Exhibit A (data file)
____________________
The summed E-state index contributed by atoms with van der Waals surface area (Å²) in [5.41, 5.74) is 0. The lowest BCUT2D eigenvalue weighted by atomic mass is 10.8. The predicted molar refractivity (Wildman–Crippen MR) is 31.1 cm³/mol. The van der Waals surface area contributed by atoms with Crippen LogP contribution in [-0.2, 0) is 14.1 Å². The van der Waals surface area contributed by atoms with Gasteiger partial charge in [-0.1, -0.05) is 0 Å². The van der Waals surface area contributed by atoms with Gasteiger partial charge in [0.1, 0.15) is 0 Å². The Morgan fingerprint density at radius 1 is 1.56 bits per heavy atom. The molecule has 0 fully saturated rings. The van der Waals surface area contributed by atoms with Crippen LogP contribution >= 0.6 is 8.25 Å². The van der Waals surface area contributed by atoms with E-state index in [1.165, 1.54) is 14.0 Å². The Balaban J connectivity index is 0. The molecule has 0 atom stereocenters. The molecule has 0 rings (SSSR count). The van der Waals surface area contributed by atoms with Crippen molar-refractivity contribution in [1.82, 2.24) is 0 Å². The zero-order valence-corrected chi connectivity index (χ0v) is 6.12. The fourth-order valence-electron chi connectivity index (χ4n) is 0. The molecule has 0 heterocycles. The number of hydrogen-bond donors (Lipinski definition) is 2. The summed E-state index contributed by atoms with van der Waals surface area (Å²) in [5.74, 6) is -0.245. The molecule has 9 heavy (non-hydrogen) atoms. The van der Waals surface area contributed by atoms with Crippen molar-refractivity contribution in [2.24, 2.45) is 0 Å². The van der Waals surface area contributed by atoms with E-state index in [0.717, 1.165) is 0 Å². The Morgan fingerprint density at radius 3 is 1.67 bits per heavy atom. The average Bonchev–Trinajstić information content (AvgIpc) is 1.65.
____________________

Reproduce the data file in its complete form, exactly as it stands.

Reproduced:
The summed E-state index contributed by atoms with van der Waals surface area (Å²) in [5.41, 5.74) is 0. The lowest BCUT2D eigenvalue weighted by atomic mass is 10.8. The predicted molar refractivity (Wildman–Crippen MR) is 31.1 cm³/mol. The van der Waals surface area contributed by atoms with Crippen LogP contribution in [-0.2, 0) is 14.1 Å². The van der Waals surface area contributed by atoms with Gasteiger partial charge in [-0.1, -0.05) is 0 Å². The van der Waals surface area contributed by atoms with Gasteiger partial charge in [0.1, 0.15) is 0 Å². The Morgan fingerprint density at radius 1 is 1.56 bits per heavy atom. The molecule has 0 fully saturated rings. The van der Waals surface area contributed by atoms with Crippen LogP contribution >= 0.6 is 8.25 Å². The van der Waals surface area contributed by atoms with E-state index in [1.165, 1.54) is 14.0 Å². The Balaban J connectivity index is 0. The molecule has 0 atom stereocenters. The molecule has 0 rings (SSSR count). The van der Waals surface area contributed by atoms with Crippen molar-refractivity contribution in [1.82, 2.24) is 0 Å². The zero-order valence-corrected chi connectivity index (χ0v) is 6.12. The fourth-order valence-electron chi connectivity index (χ4n) is 0. The molecule has 0 heterocycles. The number of hydrogen-bond donors (Lipinski definition) is 2. The summed E-state index contributed by atoms with van der Waals surface area (Å²) in [5.74, 6) is -0.245. The molecule has 9 heavy (non-hydrogen) atoms. The van der Waals surface area contributed by atoms with Crippen molar-refractivity contribution in [2.24, 2.45) is 0 Å². The van der Waals surface area contributed by atoms with E-state index in [0.717, 1.165) is 0 Å². The Morgan fingerprint density at radius 3 is 1.67 bits per heavy atom. The average Bonchev–Trinajstić information content (AvgIpc) is 1.65.